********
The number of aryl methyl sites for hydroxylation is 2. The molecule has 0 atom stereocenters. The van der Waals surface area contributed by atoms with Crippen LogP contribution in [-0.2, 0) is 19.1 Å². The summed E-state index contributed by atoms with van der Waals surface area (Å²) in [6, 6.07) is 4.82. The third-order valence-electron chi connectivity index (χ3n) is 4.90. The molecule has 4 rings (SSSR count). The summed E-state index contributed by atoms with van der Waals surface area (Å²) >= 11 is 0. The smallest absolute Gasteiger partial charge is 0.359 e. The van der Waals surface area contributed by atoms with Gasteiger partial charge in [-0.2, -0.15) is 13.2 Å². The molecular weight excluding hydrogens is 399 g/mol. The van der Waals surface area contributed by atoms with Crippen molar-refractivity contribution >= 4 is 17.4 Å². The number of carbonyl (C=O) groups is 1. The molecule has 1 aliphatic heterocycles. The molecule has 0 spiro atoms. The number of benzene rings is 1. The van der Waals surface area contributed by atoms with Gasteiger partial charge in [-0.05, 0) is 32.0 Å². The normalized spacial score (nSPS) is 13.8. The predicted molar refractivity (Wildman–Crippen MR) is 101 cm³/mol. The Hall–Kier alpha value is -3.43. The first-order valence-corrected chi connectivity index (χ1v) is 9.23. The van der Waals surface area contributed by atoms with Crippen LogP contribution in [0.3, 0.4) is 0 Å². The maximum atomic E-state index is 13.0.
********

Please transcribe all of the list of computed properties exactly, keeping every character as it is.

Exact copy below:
The number of aryl methyl sites for hydroxylation is 2. The molecule has 0 atom stereocenters. The van der Waals surface area contributed by atoms with Crippen LogP contribution in [-0.2, 0) is 19.1 Å². The summed E-state index contributed by atoms with van der Waals surface area (Å²) in [6, 6.07) is 4.82. The third-order valence-electron chi connectivity index (χ3n) is 4.90. The molecule has 4 rings (SSSR count). The summed E-state index contributed by atoms with van der Waals surface area (Å²) >= 11 is 0. The smallest absolute Gasteiger partial charge is 0.359 e. The van der Waals surface area contributed by atoms with Gasteiger partial charge in [-0.2, -0.15) is 13.2 Å². The molecular weight excluding hydrogens is 399 g/mol. The van der Waals surface area contributed by atoms with Crippen molar-refractivity contribution >= 4 is 17.4 Å². The number of carbonyl (C=O) groups is 1. The molecule has 1 aliphatic heterocycles. The molecule has 0 spiro atoms. The number of benzene rings is 1. The van der Waals surface area contributed by atoms with Gasteiger partial charge in [-0.05, 0) is 32.0 Å². The normalized spacial score (nSPS) is 13.8. The predicted molar refractivity (Wildman–Crippen MR) is 101 cm³/mol. The Hall–Kier alpha value is -3.43. The first-order valence-corrected chi connectivity index (χ1v) is 9.23. The van der Waals surface area contributed by atoms with Crippen LogP contribution in [0.3, 0.4) is 0 Å². The maximum atomic E-state index is 13.0.